File server auditing is an essential process, and inattention can cost your organization heavily, both in terms of business impact, and governmental financial penalties.
Imagine this scenario: A professor at a university unscrupulously accesses several critical files that contain breakthrough research in the field of microelectronics. Using this purloined data, the professor launches a company of his own to deceitfully leverage these business secrets. A file server auditing solution would have shielded the university from the grave repercussions of this intellectual property theft.
Here are the five key components a file server auditing solution must always monitor to help secure your most sensitive data:
1: Current state of access permissions:
It is imperative that you follow a policy of least privilege, and the Zero Trust security model when managing privileged access. Access permissions to shared files and folders should only be given to users who require them to perform their job. At any time, you should have the ability to verify if users have excess privileges, and revoke access if necessary.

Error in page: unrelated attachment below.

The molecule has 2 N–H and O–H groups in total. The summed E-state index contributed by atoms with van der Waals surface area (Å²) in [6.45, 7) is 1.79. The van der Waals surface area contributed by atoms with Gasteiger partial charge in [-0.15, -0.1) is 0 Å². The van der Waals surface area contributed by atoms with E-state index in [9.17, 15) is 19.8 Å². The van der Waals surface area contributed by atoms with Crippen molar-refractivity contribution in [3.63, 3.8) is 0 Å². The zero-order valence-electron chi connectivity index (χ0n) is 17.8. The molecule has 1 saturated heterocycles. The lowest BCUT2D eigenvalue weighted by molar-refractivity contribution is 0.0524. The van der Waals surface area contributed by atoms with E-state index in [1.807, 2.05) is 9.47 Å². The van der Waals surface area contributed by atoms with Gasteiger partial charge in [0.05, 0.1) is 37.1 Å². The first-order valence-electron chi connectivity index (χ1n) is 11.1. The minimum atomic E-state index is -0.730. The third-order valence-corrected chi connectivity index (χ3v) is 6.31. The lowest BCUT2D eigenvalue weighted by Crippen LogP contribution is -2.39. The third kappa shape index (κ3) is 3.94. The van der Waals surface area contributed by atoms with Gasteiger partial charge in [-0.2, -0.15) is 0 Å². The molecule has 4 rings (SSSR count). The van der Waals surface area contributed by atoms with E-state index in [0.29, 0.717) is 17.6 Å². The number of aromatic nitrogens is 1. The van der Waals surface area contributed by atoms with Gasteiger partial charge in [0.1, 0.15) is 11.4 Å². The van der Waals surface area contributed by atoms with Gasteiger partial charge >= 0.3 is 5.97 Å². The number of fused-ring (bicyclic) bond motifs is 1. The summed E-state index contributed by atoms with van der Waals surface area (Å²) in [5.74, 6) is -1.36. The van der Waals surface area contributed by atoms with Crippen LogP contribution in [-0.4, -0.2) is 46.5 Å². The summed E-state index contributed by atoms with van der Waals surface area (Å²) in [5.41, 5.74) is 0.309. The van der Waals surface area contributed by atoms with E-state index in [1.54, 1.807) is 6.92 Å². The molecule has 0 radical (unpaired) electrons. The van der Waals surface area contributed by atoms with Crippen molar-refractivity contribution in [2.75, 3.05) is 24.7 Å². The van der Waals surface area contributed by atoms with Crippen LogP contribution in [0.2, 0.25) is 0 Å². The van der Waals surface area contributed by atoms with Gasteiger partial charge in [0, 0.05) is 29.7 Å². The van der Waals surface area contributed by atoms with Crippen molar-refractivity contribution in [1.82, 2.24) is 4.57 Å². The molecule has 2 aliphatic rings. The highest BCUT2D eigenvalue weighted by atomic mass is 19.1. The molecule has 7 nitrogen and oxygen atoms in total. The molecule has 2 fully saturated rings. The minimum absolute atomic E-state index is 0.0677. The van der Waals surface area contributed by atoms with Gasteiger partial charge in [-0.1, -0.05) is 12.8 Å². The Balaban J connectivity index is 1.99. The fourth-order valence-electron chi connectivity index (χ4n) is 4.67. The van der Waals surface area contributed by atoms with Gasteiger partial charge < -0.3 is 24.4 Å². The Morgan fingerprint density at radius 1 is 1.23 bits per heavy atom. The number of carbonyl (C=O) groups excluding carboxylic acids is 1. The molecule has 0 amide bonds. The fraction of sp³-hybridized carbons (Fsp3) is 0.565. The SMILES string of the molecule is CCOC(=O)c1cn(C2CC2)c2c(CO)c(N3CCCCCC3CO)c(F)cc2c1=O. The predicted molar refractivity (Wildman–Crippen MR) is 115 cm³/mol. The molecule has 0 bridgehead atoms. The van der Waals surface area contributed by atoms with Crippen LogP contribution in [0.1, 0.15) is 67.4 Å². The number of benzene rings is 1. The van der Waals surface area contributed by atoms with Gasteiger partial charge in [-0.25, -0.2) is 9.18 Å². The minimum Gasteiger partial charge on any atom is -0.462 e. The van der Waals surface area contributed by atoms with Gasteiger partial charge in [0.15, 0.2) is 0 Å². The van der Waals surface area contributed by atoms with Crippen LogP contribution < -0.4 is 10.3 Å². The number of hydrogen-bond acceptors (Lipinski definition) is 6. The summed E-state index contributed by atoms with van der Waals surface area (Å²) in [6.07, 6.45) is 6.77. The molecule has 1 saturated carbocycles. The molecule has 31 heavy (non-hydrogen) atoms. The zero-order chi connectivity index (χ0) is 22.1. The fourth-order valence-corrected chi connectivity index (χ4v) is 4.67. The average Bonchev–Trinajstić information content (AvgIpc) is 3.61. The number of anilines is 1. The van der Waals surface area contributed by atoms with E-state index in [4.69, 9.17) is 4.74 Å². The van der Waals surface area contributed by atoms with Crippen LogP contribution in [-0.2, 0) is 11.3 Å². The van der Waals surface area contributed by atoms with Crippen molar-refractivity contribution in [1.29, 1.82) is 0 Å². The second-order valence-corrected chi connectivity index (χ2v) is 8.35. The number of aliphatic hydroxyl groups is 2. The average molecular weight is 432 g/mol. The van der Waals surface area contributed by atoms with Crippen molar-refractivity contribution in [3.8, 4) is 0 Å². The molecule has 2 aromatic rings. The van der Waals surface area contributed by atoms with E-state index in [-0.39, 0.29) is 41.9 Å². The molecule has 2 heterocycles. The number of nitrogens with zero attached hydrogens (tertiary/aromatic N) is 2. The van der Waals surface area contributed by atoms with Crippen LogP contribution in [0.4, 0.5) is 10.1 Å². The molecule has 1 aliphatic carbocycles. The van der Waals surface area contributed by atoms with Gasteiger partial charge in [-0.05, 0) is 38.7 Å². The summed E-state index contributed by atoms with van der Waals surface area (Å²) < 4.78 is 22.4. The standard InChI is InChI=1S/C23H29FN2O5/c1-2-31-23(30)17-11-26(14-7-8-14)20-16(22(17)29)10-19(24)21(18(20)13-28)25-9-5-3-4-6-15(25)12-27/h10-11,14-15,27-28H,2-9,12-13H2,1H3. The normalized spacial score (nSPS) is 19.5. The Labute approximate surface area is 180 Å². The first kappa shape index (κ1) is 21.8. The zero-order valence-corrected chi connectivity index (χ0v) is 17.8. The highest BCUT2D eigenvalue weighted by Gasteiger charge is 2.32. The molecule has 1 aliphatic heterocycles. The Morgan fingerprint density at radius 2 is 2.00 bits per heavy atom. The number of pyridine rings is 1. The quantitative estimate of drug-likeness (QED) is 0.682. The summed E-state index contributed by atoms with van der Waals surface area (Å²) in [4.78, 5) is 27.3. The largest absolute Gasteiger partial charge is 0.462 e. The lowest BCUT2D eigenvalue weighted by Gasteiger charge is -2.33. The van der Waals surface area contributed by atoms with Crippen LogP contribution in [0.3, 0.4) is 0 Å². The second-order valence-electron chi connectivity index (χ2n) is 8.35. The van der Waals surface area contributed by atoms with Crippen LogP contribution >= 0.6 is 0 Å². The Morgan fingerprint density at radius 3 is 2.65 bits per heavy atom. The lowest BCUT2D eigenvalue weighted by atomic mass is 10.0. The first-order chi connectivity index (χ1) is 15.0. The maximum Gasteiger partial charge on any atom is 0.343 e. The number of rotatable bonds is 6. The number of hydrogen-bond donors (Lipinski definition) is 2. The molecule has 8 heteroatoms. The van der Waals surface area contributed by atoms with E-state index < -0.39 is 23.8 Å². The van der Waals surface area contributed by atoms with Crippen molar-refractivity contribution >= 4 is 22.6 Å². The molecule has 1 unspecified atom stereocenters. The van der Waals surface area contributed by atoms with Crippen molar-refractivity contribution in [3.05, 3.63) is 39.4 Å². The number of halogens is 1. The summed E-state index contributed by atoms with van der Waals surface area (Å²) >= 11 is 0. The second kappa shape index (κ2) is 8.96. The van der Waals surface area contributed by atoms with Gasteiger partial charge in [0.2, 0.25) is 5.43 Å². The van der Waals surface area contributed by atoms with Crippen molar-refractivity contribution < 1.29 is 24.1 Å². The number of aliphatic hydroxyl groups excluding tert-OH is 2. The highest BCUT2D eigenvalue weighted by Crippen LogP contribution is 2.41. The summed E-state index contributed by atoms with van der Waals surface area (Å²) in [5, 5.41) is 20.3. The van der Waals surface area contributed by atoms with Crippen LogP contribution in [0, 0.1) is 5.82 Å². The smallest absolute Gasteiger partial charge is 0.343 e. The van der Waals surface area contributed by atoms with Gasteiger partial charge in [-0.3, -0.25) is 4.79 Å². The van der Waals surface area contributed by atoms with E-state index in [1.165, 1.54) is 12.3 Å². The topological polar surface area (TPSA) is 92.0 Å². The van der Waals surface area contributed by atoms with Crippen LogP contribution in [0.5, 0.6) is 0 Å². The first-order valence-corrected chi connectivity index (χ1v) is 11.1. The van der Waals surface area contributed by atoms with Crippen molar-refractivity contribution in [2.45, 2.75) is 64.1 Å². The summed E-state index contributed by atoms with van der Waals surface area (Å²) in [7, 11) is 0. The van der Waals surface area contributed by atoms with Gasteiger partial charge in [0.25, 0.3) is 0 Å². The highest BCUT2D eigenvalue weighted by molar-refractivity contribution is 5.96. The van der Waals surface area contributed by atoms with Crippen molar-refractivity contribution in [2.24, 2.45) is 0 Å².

2: Change in access permissions:
In case any user’s access permission changes, you need to be instantly alerted. It might also be necessary for you to analyze past audit trails when performing a forensic analysis. This becomes especially important if a data breach has occurred, and the root cause of the breach needs to be investigated.
3: File and folder activities:
There are several file and folder activities that you need to monitor. These can include, but are not limited to:
- Files created
- Files modified
- Files deleted
- Files moved
- Files renamed
- Files copied and pasted
- Failed attempts to read a file
- Failed attempts to write to a file
- Failed attempts to delete files
4: Change in audit settings:
In addition to monitoring file and folder accesses, and change in permissions, you should also monitor changes to audit settings, or the system access control list (SACL). The SACL specifies the types of activities that generate audit records. An attacker might try to hide their tracks by making changes to the SACL and, if successful, subsequent file and folder activities might not get logged. However, with effective file server auditing, this activity can also be tracked.
5: File integrity monitoring (FIM):
While file server auditing involves monitoring accesses and changes to files and folders on a network share, FIM involves checking important operating system files, utility programs, and databases that can exist on domain controllers, member servers, or even workstations. FIM validates files by comparing the latest versions to trusted versions of these files; it then identifies unexpected and unauthorized changes to verify if the file has been modified. This is usually accomplished by monitoring a hash representation of the file.
As an IT security administrator, you need to ensure that every vulnerable loophole that attackers can exploit is plugged. Even if it takes you some time to implement these five points, it will be time well spent.